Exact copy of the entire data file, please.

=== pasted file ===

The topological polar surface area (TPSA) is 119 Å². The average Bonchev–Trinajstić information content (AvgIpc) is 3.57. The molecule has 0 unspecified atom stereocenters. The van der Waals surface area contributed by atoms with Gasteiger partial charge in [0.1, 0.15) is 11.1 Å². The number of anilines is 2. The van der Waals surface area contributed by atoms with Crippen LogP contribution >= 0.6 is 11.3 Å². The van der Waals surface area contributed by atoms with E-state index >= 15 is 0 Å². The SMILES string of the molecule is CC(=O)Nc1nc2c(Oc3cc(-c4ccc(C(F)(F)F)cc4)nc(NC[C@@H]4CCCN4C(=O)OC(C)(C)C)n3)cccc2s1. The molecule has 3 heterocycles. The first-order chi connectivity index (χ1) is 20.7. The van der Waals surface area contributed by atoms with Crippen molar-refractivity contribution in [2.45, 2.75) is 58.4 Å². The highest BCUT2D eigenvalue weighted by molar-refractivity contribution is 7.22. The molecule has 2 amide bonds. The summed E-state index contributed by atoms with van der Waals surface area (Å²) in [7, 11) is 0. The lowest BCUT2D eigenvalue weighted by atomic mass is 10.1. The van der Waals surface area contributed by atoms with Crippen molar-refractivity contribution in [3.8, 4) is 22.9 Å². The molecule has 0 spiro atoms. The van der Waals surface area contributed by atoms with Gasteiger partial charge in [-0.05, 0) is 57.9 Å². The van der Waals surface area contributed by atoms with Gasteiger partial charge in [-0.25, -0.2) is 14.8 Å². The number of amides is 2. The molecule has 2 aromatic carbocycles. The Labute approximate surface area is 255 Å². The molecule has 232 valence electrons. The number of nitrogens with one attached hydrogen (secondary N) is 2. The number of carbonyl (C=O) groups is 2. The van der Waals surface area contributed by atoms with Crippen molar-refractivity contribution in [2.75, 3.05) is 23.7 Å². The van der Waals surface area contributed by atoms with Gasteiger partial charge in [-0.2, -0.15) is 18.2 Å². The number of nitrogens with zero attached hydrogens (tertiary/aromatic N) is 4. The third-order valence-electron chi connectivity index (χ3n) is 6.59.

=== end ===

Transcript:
The topological polar surface area (TPSA) is 119 Å². The average Bonchev–Trinajstić information content (AvgIpc) is 3.57. The molecule has 0 unspecified atom stereocenters. The van der Waals surface area contributed by atoms with Gasteiger partial charge in [0.1, 0.15) is 11.1 Å². The number of anilines is 2. The van der Waals surface area contributed by atoms with Crippen LogP contribution >= 0.6 is 11.3 Å². The van der Waals surface area contributed by atoms with E-state index >= 15 is 0 Å². The SMILES string of the molecule is CC(=O)Nc1nc2c(Oc3cc(-c4ccc(C(F)(F)F)cc4)nc(NC[C@@H]4CCCN4C(=O)OC(C)(C)C)n3)cccc2s1. The molecule has 3 heterocycles. The first-order chi connectivity index (χ1) is 20.7. The van der Waals surface area contributed by atoms with Crippen molar-refractivity contribution in [2.45, 2.75) is 58.4 Å². The highest BCUT2D eigenvalue weighted by molar-refractivity contribution is 7.22. The molecule has 2 amide bonds. The summed E-state index contributed by atoms with van der Waals surface area (Å²) in [7, 11) is 0. The lowest BCUT2D eigenvalue weighted by atomic mass is 10.1. The van der Waals surface area contributed by atoms with Crippen molar-refractivity contribution in [3.8, 4) is 22.9 Å². The molecule has 0 spiro atoms. The van der Waals surface area contributed by atoms with Gasteiger partial charge in [-0.05, 0) is 57.9 Å². The van der Waals surface area contributed by atoms with Gasteiger partial charge in [-0.25, -0.2) is 14.8 Å². The number of amides is 2. The molecule has 2 aromatic carbocycles. The Labute approximate surface area is 255 Å². The molecule has 232 valence electrons. The number of nitrogens with one attached hydrogen (secondary N) is 2. The number of carbonyl (C=O) groups is 2. The van der Waals surface area contributed by atoms with Crippen molar-refractivity contribution in [2.75, 3.05) is 23.7 Å². The van der Waals surface area contributed by atoms with Gasteiger partial charge in [-0.2, -0.15) is 18.2 Å². The number of nitrogens with zero attached hydrogens (tertiary/aromatic N) is 4. The third-order valence-electron chi connectivity index (χ3n) is 6.59.